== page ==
“The products they will be developing and manufacturing will treat diseases previously thought to be incurable. Their flagship drug Opdivo – the science behind it is incredible – will play a dramatic role in treating diseases like melanoma by stimulating the immune system to fight cancer. Unlike chemotherapy, which is like blanket bombing the cancer cells, these technologies will use therapies that marshall your own immune system to fight cancer, using your immune system as soldiers on the front line.”

O’Driscoll also pointed to AbbVie in Sligo, which is part of the supply chain behind the production of Humira, currently the most valuable drug in the world, which is used to treat patients with rheumatoid arthritis.

“These products, however, are challenging to manufacture and the reason Ireland is attracting this level of investment is because of the talent. These companies are making 30-year investments in their future.”

The range of talent required is extraordinary. O’Driscoll pointed out how it is becoming more similar to Silicon Valley in outlook. “It requires chemists, molecular biologists, biochemical enignineers, quality and supply chain expertise. A whole range of biotech drugs are being created to treat previously unmet medical needs.”

O’Driscoll says that many of the new generation of biopharma companies have their homes in Boston and California and culturally have a lot more in common with Silicon Valley than the process industry of the past.

“It is, however, a very heavily regulated industry and as a result of a raft and range of clinical trials and capital intensive investment, the industry is perhaps more conservative than the internet industry and not as good at telling its story.”

But what Ireland has to offer is talented people. “Upward of 20pc of third level graduates come from STEM courses and a considerable portion of that goes into biotech.”

Not onlythat, but as process industries can transition to biotech manufacturing, O’Driscoll says experienced engineers and managers can be upskilled quite easily to work in the biotech industry. “What we haveis a strong supply chain into the sector in a number of key areas, but also there is a requirement for people with experience in key areas. The ultimate object is to develop Ireland as a global biopharma cluster.”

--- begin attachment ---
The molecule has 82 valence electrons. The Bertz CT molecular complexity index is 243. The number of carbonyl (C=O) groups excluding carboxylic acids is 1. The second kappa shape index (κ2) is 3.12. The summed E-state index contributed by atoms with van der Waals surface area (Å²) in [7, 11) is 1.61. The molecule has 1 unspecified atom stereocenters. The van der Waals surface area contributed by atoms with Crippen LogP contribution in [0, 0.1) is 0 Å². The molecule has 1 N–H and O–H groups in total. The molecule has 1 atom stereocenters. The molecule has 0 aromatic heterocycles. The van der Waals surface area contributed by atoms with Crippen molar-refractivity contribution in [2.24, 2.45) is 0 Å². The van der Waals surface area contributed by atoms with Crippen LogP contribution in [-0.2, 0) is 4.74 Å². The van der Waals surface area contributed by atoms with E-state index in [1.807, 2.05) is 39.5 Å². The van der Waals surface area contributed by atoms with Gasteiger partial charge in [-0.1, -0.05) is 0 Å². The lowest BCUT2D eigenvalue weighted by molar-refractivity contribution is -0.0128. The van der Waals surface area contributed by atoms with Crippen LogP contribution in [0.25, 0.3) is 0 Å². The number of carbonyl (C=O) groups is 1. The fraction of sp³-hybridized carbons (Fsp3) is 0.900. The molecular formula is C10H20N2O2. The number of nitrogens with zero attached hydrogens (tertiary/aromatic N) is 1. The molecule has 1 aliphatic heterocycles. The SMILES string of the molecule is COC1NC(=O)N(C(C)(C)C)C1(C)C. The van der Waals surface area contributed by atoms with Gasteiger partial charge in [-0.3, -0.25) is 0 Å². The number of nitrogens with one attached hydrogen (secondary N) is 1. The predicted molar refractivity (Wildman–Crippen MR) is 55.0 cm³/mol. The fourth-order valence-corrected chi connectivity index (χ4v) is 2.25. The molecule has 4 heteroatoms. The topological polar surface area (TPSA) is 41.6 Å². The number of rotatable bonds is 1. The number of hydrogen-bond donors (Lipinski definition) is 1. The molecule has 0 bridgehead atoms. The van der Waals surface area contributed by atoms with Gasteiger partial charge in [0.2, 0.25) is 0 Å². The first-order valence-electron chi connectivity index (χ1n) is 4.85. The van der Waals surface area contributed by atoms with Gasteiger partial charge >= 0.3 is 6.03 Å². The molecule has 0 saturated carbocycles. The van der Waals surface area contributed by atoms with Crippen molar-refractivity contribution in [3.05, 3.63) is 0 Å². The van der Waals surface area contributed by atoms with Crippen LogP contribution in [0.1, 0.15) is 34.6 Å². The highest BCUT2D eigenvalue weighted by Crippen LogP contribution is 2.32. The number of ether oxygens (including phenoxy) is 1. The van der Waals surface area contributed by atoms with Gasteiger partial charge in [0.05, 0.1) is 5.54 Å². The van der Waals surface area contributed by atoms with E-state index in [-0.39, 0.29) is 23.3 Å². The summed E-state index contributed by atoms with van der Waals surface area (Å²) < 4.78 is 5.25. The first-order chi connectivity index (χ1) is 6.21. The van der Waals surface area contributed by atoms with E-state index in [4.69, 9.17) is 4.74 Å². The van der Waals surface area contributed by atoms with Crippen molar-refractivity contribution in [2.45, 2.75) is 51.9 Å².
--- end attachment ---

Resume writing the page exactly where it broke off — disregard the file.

A design for life sciences

IDA Ireland’s head of life sciences, Barry Heavey, agrees: “Tim Cook from Apple can get up and say how wonderful a new product is, but the life sciences and biopharma company leaders can’t do that. Because of legal regulatory practices, conservatism is endemic in the industry and no one over promises on a product.

“As someone who used to work in the industry, however, and who understands the science of the things these companies are working on, it is hugely exciting.”

Heavey explains that the drugs that biopharma companies are developing in Ireland today are fundamentally more complex and more targeted on outcomes.

“They can treat diseases more effectively than traditional molecules developed in the 1970s, 1980s and 1990s. They are developing drugs for molecular biology, manufacturing drugs in a more precise, efficient manner and more cost effectively. The upshot, however, is the capital investment is more expensive.”

But the value of these products is extraordinary. AbbVie’s Humira product for arthritis is targeting $13bn in sales. “It doesn’t just treat pain but stops the disease from spreading.”

He also pointed to Bristol Myers Squibb’s Opdivo product, recently approved by the FDA for lung cancer, which is also targeting $7bn in sales.

“In Waterford, Sanofi Genzyme is investing €44m in its campus to increase production of its Lantus product, a new long-acting insulin product, which is targeting $8bn in sales and aimed at the 400m people in the world today who have diabetes.”

Heavey continued: “All of these biopharma companies are targeting sales north of $1bn and even $10bn. You are witnessing Pentium chip scale of sales but also huge longevity in the production and processes.

“As long as the patent is viable, these companies have the ability to bring in huge revenues.”

Looking to the future, Heavey said that there are enormous opportunities to bring in additional manufacturing capacity into Ireland to support biopharma, medical devices and microelectronics.

“We have the manufacturing and management experience, the talented workforce and the flow of graduates that the biopharma industry wants,” Heavey concluded. “Allied with the investment we have made in NIBRT to support the skills pipeline and the strong reputation Ireland has for being a safe set of hands for producing key products, we have the right DNA to be a leader in the biopharma revolution.”

Biopharma in Ireland infographic



Cork harbour image at top via Shutterstock

John Kennedy is a journalist who served as editor of Silicon Republic for 17 years